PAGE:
Published on 08/27/09

Teach kids financial facts of life

By Michael Rupured
University of Georgia

Teaching kids the value of money can be harder than getting them to clean their rooms or eat their vegetables. But the knowledge will save them a lifetime of trouble.

Children need to learn the three purposes of money: saving, spending and sharing. An allowance can be the best way to teach them these skills. It helps them learn how to live within their means and be educated consumers.

Children should learn to put some money aside for large purchases and unexpected expenses. They should learn to be generous and charitable, too. Suggest they donate money to a worthy cause.

There are many ways to structure an allowance. Each family has to decide what will work for them in terms of when to give it, how much to give and the expected financial responsibilities.

Avoid giving children an allowance based on good grades or household chores. Chores are the responsibility of every member of the family. An allowance is not a reward for good kids. It’s a tool for teaching children financial management.

Giving your kids an allowance on the same day of each week will allow them to develop their management skills. A regular allowance teaches them to stretch their money from one week to the next, instead of spending every penny immediately.

An allowance can begin as soon as a child can count, or around five years old for most children. Start with 50 cents or a dollar for the younger ages and increase the allowance each year. As the child ages, each increase in allowance should be coupled with an increase in financial responsibility. For example, you might increase the allowance with the expectation that they now pay for their own school lunches.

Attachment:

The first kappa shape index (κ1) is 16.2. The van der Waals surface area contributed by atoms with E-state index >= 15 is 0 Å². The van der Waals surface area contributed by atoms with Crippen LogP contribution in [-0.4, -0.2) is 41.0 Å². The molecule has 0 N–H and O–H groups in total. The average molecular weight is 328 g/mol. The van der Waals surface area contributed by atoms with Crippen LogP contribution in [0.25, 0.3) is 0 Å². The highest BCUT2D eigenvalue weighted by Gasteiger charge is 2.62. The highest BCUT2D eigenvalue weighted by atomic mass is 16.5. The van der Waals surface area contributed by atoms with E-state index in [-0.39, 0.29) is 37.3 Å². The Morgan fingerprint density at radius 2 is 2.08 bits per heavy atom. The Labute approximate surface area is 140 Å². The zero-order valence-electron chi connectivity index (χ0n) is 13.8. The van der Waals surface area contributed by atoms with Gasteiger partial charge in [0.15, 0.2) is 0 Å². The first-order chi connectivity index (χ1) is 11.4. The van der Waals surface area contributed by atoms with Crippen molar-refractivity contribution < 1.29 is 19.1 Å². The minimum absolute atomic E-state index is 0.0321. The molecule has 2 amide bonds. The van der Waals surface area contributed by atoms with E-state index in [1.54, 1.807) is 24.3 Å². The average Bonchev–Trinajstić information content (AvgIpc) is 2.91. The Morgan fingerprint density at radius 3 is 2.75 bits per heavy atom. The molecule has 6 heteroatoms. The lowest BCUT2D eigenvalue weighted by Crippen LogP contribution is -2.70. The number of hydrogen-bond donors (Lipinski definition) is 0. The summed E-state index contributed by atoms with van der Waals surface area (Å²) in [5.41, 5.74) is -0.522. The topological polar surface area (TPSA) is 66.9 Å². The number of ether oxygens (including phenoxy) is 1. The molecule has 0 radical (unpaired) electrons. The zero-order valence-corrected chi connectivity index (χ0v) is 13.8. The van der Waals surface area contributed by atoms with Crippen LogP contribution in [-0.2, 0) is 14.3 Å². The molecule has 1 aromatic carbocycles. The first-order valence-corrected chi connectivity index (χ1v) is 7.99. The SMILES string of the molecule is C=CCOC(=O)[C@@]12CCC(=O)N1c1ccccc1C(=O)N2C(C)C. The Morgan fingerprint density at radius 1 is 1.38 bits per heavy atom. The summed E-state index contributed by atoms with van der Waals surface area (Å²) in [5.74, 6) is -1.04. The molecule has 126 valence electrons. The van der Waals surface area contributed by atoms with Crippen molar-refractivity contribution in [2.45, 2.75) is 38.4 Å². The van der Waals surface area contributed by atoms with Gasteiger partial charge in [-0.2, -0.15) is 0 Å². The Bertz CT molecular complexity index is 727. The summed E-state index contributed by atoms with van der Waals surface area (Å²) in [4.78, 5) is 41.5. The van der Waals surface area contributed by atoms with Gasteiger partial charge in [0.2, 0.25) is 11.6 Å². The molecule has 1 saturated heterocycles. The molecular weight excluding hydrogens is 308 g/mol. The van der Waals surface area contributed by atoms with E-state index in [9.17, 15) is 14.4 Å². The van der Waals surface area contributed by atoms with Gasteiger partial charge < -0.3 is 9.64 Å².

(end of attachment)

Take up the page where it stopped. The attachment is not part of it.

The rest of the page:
Rather than a check or large bill, the allowance should be small bills or coins that can be divided into marked envelopes or containers. Mark containers for saving, spending and sharing. Decide in advance what percentage should be used for saving. This strategy will reinforce the concept of paying themselves first, automatically putting money aside for saving before being tempted to spend it.

Parents may decide their child can pay for luxury items such as a special toy or an expensive pair of sneakers. If the child has to pay for the sneakers, which may be too small in a few months, they will think twice before buying the next pair. Kids can learn from their mistakes. This type of arrangement will encourage the child to become an educated saver and an educated consumer.

The allowance for an older child might be a deposit to their checking account, including gas money, money for clothes or other responsibilities. The goal is to fully prepare them for the realities of the financial world before they leave the nest. At any age, it is important for child to understand that the money must cover needs before wants.

(Michael Rupured is a family financial management specialist with the University of Georgia College of Family and Consumer Sciences Cooperative Extension.)

April R. Sorrow is a science writer with the University of Georgia Public Affairs Office.